Young age is associated with ipsilateral breast tumor recurrence after breast conserving surgery and radiation therapy in patients with HER2-positive/ER-negative subtype

  • Hee Jeong Kim
  • Wonshik Han
  • On Vox Yi
  • Hee Chul Shin
  • Soo-Kyung Ahn
  • Beom Seok Koh
  • Hyeong-Gon Moon
  • Jong Han You
  • Byung Ho Son
  • Sei Hyun Ahn
  • Dong-Young Noh
Clinical trial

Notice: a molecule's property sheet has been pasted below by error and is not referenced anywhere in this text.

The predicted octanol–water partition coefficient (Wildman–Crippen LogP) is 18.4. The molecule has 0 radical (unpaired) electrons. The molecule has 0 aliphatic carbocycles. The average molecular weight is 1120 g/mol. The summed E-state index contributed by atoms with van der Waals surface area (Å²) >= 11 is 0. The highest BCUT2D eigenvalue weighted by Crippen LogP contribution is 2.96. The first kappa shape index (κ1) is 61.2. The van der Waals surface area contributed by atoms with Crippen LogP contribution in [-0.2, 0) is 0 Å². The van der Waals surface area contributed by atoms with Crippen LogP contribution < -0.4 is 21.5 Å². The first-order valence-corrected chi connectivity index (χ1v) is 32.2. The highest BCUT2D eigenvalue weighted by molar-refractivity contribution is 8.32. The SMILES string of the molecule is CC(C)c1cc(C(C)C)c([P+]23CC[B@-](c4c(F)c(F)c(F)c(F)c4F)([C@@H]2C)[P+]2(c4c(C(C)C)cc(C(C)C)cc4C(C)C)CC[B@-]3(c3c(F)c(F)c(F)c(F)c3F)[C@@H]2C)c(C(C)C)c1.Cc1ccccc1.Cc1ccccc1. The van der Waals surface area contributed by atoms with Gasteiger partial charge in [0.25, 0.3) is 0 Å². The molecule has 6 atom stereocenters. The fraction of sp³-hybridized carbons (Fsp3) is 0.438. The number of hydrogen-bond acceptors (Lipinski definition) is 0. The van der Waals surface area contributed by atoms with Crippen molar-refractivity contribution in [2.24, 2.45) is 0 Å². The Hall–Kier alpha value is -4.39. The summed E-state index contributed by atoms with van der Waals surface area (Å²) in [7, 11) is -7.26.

Young breast cancer patients are more likely than old patients to experience ipsilateral breast tumor recurrence (IBTR) after breast conserving surgery (BCS). However, the pathological processes underlying this relationship have not been elucidated. We investigated the effect of young age on IBTR in a Korean cohort of women with different molecular subtypes of breast cancer. We analyzed data of 2,102 consecutive breast cancer patients who underwent BCS and post-surgical radiation therapy (RT) at two Korean institutions between 2000 and 2005. Patients were classified as young (≤40 years; N = 513) or old (>40 years; N = 1,589). Breast cancer subtype was determined by estrogen receptor (ER), progesterone receptor (PR), and HER2. Median follow-up duration was 61 months. The 5-year IBTR rate was 3.4% in young patients and 1.1% in old patients (P < 0.001). Univariate analysis indicated that IBTR rate in young patients with luminal A and HER2 subtypes was significantly greater than in old patients with these subtypes (P = 0.015 and P < 0.001, respectively). Multivariate analysis, which used luminal A subtype in old patients as reference, indicated that HER2 subtype in young patients was associated with increased risk of IBTR (hazard ratio, HR = 12.24; 95% CI: 2.54–57.96). Among old patients, HER2 subtype was not associated with increased IBTR. In conclusion, young women had a higher rate of IBTR after BCS and RT than old women. This difference is mainly among women with HER2 subtype. Aggressive local control and adjuvant therapy should be considered for young women with HER2 subtype breast cancer.